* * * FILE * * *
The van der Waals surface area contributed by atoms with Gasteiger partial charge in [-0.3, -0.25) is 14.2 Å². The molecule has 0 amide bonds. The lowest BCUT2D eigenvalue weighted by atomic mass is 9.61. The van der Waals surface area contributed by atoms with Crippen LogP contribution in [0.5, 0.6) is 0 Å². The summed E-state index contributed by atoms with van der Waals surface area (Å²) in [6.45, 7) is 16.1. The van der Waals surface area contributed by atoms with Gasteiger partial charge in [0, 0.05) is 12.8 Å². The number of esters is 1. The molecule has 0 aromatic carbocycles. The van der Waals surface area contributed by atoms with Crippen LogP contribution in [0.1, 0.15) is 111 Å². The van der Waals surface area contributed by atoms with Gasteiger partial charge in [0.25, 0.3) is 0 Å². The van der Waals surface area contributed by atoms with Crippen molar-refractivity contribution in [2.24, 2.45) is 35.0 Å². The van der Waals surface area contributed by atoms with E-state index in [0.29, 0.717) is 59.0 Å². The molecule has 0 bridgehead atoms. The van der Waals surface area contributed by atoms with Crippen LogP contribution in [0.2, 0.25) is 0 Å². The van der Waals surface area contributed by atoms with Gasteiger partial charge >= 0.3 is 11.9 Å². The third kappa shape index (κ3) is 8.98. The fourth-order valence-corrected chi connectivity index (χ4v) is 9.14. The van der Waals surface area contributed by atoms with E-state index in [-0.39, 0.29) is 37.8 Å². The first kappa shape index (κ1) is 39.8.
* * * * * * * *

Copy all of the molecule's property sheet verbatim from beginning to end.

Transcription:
The van der Waals surface area contributed by atoms with Gasteiger partial charge in [-0.3, -0.25) is 14.2 Å². The molecule has 0 amide bonds. The lowest BCUT2D eigenvalue weighted by atomic mass is 9.61. The van der Waals surface area contributed by atoms with Crippen LogP contribution in [0.5, 0.6) is 0 Å². The summed E-state index contributed by atoms with van der Waals surface area (Å²) in [6.45, 7) is 16.1. The van der Waals surface area contributed by atoms with Gasteiger partial charge in [0, 0.05) is 12.8 Å². The number of esters is 1. The molecule has 0 aromatic carbocycles. The van der Waals surface area contributed by atoms with Crippen LogP contribution in [0.1, 0.15) is 111 Å². The van der Waals surface area contributed by atoms with Gasteiger partial charge in [0.25, 0.3) is 0 Å². The van der Waals surface area contributed by atoms with Crippen molar-refractivity contribution in [2.24, 2.45) is 35.0 Å². The van der Waals surface area contributed by atoms with E-state index in [0.29, 0.717) is 59.0 Å². The molecule has 0 bridgehead atoms. The van der Waals surface area contributed by atoms with Crippen LogP contribution in [0.2, 0.25) is 0 Å². The van der Waals surface area contributed by atoms with Gasteiger partial charge >= 0.3 is 11.9 Å². The third kappa shape index (κ3) is 8.98. The fourth-order valence-corrected chi connectivity index (χ4v) is 9.14. The van der Waals surface area contributed by atoms with E-state index in [-0.39, 0.29) is 37.8 Å². The first kappa shape index (κ1) is 39.8.